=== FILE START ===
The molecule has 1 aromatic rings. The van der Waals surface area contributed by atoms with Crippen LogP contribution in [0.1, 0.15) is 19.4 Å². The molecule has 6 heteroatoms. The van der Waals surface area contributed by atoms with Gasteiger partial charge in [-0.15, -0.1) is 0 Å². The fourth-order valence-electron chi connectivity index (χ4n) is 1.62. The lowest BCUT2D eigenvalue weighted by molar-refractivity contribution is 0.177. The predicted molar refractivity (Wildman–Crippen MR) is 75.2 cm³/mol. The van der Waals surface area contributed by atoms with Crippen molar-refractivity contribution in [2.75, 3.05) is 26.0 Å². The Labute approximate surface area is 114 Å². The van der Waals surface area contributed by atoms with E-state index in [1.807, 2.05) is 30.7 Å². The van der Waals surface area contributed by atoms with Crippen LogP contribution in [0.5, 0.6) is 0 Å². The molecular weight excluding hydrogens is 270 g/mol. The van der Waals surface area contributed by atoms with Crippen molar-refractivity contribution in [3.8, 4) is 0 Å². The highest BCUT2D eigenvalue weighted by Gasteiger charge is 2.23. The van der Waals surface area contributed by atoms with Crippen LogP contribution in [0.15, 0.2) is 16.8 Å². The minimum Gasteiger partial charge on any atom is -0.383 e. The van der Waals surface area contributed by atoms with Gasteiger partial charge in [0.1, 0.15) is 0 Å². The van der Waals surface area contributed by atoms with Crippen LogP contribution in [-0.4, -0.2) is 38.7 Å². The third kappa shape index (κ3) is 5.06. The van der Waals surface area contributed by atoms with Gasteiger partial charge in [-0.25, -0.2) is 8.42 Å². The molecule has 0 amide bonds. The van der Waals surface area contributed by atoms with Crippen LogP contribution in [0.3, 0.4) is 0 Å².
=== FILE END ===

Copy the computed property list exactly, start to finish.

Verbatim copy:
The molecule has 1 aromatic rings. The van der Waals surface area contributed by atoms with Crippen LogP contribution in [0.1, 0.15) is 19.4 Å². The molecule has 6 heteroatoms. The van der Waals surface area contributed by atoms with Gasteiger partial charge in [-0.15, -0.1) is 0 Å². The fourth-order valence-electron chi connectivity index (χ4n) is 1.62. The lowest BCUT2D eigenvalue weighted by molar-refractivity contribution is 0.177. The predicted molar refractivity (Wildman–Crippen MR) is 75.2 cm³/mol. The van der Waals surface area contributed by atoms with Crippen molar-refractivity contribution in [2.75, 3.05) is 26.0 Å². The Labute approximate surface area is 114 Å². The van der Waals surface area contributed by atoms with E-state index in [1.807, 2.05) is 30.7 Å². The van der Waals surface area contributed by atoms with Crippen LogP contribution in [0.5, 0.6) is 0 Å². The molecular weight excluding hydrogens is 270 g/mol. The van der Waals surface area contributed by atoms with Crippen molar-refractivity contribution in [3.8, 4) is 0 Å². The highest BCUT2D eigenvalue weighted by Gasteiger charge is 2.23. The van der Waals surface area contributed by atoms with Crippen LogP contribution in [0.15, 0.2) is 16.8 Å². The minimum Gasteiger partial charge on any atom is -0.383 e. The van der Waals surface area contributed by atoms with Gasteiger partial charge in [0.1, 0.15) is 0 Å². The van der Waals surface area contributed by atoms with Crippen LogP contribution in [-0.4, -0.2) is 38.7 Å². The third kappa shape index (κ3) is 5.06. The van der Waals surface area contributed by atoms with Gasteiger partial charge in [-0.25, -0.2) is 8.42 Å². The molecule has 0 amide bonds. The van der Waals surface area contributed by atoms with Crippen LogP contribution in [0.3, 0.4) is 0 Å².